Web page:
Time to rethink our approach to neglected tropical disease drug discovery?

Flaws in the neglected tropical disease drug discovery model and what needs to change

Go to the profile of James Mckerrow
Jan 19, 2016
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To help coordinate neglected tropical disease (NTD) drug discovery efforts, and reduce the duplication of research, there has recently been an introduction of open source drug discovery platforms, and data sharing frameworks. These are logical tools that should be widely used to facilitate research on neglected tropical diseases and prevent duplication of efforts. Preventing redundancy in tropical disease research is a key aim, because these are disease targets with little or no commercial value. Unfortunately the success of open source drug delivery platforms has been limited. There are two obstacles. Some companies have entered the field, graciously providing compound libraries for screens against neglected tropical disease pathogens. Largely due to the culture of restricted intellectual property required for commercial ventures, results from these screens have too often been shielded from the NTD community as a whole. This is a major hindrance to nonprofit disease research because negative results can be as important as the few instances in which only the positive hits have been published. A second, surprising obstacle to the success of open source platforms has been the reluctance of even some nonprofit funding agencies to release data from the research centers they fund. As a result, multiple screening centers around the world have spent precious, limited funding and labor on screening the same small compound collections. A common excuse for this practice has been that a new drug could not be developed without industry participation, and that requires clear intellectual property. In fact funding for much of late stage drug development, and clinical trials for NTDs, has become the responsibility of philanthropic foundations or government agencies.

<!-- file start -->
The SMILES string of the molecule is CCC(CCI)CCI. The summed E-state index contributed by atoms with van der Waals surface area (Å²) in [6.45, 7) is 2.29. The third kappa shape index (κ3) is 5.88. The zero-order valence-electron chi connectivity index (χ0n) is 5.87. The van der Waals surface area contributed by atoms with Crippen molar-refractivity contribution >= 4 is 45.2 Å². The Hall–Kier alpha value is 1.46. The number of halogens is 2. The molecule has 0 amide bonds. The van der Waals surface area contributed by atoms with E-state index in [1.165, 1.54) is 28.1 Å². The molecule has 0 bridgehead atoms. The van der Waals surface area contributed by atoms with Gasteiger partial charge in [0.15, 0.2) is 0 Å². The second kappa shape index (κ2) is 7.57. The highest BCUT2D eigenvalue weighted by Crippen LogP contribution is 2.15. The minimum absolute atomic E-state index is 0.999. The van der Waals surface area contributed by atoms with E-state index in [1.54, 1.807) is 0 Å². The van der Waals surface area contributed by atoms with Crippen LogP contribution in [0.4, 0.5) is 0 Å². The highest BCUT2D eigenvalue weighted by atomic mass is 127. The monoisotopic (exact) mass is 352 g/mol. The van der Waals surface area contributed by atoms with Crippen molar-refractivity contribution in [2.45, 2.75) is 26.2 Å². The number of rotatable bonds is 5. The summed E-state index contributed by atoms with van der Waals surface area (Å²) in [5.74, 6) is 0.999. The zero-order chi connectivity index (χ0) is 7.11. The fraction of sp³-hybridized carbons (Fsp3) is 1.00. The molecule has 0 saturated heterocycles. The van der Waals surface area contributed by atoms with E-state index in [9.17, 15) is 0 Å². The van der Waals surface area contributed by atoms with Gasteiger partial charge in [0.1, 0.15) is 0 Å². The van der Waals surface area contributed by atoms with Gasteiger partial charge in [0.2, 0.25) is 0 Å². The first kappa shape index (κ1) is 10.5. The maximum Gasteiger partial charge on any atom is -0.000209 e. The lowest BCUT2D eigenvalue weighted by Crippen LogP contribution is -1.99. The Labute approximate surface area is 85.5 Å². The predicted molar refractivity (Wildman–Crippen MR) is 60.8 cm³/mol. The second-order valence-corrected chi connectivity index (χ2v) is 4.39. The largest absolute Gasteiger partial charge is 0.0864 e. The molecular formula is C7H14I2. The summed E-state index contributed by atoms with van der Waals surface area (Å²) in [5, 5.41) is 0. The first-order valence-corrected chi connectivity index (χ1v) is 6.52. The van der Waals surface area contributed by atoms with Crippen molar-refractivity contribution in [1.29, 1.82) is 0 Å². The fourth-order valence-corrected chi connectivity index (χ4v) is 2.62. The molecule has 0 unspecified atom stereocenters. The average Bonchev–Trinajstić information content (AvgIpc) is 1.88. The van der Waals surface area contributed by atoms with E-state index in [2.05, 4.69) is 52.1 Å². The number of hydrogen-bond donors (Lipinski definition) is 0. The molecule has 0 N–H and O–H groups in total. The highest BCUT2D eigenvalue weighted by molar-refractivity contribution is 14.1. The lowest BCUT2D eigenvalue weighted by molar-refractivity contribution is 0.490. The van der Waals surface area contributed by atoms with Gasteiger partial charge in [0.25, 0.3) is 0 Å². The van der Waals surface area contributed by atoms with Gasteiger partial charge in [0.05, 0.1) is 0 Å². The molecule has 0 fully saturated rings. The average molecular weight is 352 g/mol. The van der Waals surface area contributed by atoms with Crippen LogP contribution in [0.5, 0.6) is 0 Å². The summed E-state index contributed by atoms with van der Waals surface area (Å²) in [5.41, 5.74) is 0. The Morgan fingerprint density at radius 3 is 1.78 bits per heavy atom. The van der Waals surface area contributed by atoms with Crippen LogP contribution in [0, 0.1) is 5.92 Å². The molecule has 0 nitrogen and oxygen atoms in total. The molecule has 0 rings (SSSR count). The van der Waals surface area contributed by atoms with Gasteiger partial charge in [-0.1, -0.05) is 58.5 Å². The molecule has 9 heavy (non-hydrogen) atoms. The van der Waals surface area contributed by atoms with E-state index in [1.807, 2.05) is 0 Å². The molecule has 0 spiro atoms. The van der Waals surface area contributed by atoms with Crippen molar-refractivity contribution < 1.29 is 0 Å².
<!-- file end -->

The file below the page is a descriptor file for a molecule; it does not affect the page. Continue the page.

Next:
Another unfortunate challenge to the rapid development and launch of new drugs, vaccines, or diagnostics for neglected tropical diseases has been the transfer of a restrictive industry culture to research and development in the neglected tropical disease arena. Perhaps this is not surprising given that most scientific advisory boards of international nonprofit agencies, centers, and foundations are made up of retired pharmaceutical company managers, scientists, and executives. These individuals bring with them the mantra of “kill early kill often” to prevent costly downstream development. In the arena of neglected tropical disease, the mantra should probably be "leave no stone unturned”. The drug development pipelines for almost all neglected diseases are woefully thin. Drug screening and even hit to lead chemistry has generally not been limiting. Elimination of compounds with covalent reactivity, protein binding problems, or Lipinski Rules issues is appropriate for a drug that one would expect to take for the rest of their life to “ manage" a disease rather than cure it. This is not an appropriate strategy for NTD drugs that would be taken much like an antibiotic with courses of 3 to 20 days. Many parasitic organisms use host proteins as a key nutrient source so protein binding becomes a delivery system rather than an albatross. If one ranks the efficacy of anti-parasitic drugs, for example those used against Leishmania, drugs with the highest protein binding often rank the highest.

I have observed the field of neglected tropical disease research for over 25 years. We have no effective anti-parasitic vaccines and there are woefully few true breakthroughs in drug development or new diagnostic tests. We can all bemoan the lack of funding for this field but perhaps we should also remember that we are not looking for a new drug for diabetes, asthma or hypertension. We are looking for a curative drug given for a short course. That implies a very different safety profile. Restrictive prescreening has failed, let’s try something different.

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